Unix & Linux Stack Exchange is a question and answer site for users of Linux, FreeBSD and other Un*x-like operating systems. Join them; it only takes a minute:

Sign up
Here's how it works:
  1. Anybody can ask a question
  2. Anybody can answer
  3. The best answers are voted up and rise to the top

I find myself doing this often enough that I wonder if there's a standard Unix way to do it:

% mkdir -p /TARGETDIR/relative/path/to
% cp ./relative/path/to/somefile /TARGETDIR/relative/path/to

In other words, I don't want to just copy somefile to /TARGETDIR, but actually I want to copy its entire relative path.

Is there a simpler way to do this than the two-liner above?

share|improve this question
you could use rsync to "mirror" one directory/filesystem to the other (including structure) – h3rrmiller Mar 5 '13 at 20:15
@h3rrmiller How do you propose to do that (in a way that isn't cp -R relative /TARGETDIR)? – Gilles Mar 5 '13 at 23:29
up vote 4 down vote accepted

With GNU coreutils (non-embedded Linux, Cygwin):

cp -p --parents path/to/somefile /TARGETDIR

With the POSIX tool pax (which many default installations of Linux unfortunately lack):

pax -rw -pp relative/path/to/somefile /TARGETDIR

With its traditional counterpart cpio:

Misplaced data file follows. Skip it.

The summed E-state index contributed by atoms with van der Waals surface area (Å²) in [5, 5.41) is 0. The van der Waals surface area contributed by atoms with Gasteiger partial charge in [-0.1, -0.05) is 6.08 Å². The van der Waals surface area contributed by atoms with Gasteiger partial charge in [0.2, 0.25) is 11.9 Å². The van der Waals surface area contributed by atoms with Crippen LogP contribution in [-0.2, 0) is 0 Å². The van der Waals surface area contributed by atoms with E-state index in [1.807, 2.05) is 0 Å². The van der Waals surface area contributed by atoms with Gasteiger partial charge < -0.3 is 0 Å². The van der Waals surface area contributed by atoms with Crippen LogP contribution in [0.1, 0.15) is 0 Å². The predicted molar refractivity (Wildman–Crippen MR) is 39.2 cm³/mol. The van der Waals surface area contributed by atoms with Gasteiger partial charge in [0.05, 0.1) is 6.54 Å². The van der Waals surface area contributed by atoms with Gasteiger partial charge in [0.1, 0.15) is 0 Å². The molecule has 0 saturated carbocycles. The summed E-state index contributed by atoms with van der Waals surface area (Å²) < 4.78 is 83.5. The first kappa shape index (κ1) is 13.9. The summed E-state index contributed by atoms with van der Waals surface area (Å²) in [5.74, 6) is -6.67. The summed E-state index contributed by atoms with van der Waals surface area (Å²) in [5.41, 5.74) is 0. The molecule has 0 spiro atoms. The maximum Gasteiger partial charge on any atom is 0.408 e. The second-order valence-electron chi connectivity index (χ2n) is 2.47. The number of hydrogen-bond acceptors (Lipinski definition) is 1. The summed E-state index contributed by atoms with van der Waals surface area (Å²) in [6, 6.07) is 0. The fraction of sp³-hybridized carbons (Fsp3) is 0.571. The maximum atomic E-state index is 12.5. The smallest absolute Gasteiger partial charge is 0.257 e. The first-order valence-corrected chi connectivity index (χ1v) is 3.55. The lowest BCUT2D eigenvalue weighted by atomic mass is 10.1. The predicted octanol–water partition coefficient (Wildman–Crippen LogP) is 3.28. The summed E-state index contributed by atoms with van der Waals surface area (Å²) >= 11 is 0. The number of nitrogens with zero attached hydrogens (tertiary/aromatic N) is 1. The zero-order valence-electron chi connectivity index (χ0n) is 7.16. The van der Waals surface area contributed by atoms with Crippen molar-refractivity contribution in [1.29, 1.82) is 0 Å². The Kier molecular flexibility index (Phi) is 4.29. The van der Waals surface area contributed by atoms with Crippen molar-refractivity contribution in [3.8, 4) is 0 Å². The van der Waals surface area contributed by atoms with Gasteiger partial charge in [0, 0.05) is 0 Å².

find relative/path/to/somefile | cpio -p -dm /TARGETDIR

(This last command assumes that file names don't contain newlines; if the file names may be chosen by an attacker, use some other method, or use find … -print0 | cpio -0 … if available.)

Alternatively, you could make it a shell script or function.

cp_relpath () {
  mkdir -p -- "$2/$(dirname -- "$1")"
  cp -Rp -- "$1" "$2/$(dirname -- "$1")"
share|improve this answer
I'd say that cp's -p is irrelevant to the matter of the question (as well as writing scripts/programs is obviously redundant — actually I'm tempting to see another "answer" with version in Fortran, Cobol and Haskel, may be). – poige Mar 6 '13 at 13:34
@poige It isn't, but usually the option is desirable, so I include it by default. – Gilles Mar 6 '13 at 13:36
"Usually" != "really needed in question" – poige Mar 6 '13 at 13:37
So, to conclude — the only difference between our answers really worth mentioning was pax "which many default installations of Linux unfortunately lack". Entropy thanks you, чо. – poige Mar 6 '13 at 13:41
@poige Besides cp --parents, I wanted to mention pax and cpio for the non-Linux audience, and show how to do it with a function. – Gilles Mar 6 '13 at 15:47

man cp reveals --parents. So simple, yeah.

$ mkdir /tmp/myetc && cp --parents init.d/cron /tmp/myetc && find /tmp/myetc/
share|improve this answer
Note that --parents is a GNUism (it is only a long version flag). – vonbrand Mar 5 '13 at 22:13
@vonbrand, thanks, CO. – poige Mar 5 '13 at 22:26

Your Answer


By posting your answer, you agree to the privacy policy and terms of service.

Not the answer you're looking for? Browse other questions tagged or ask your own question.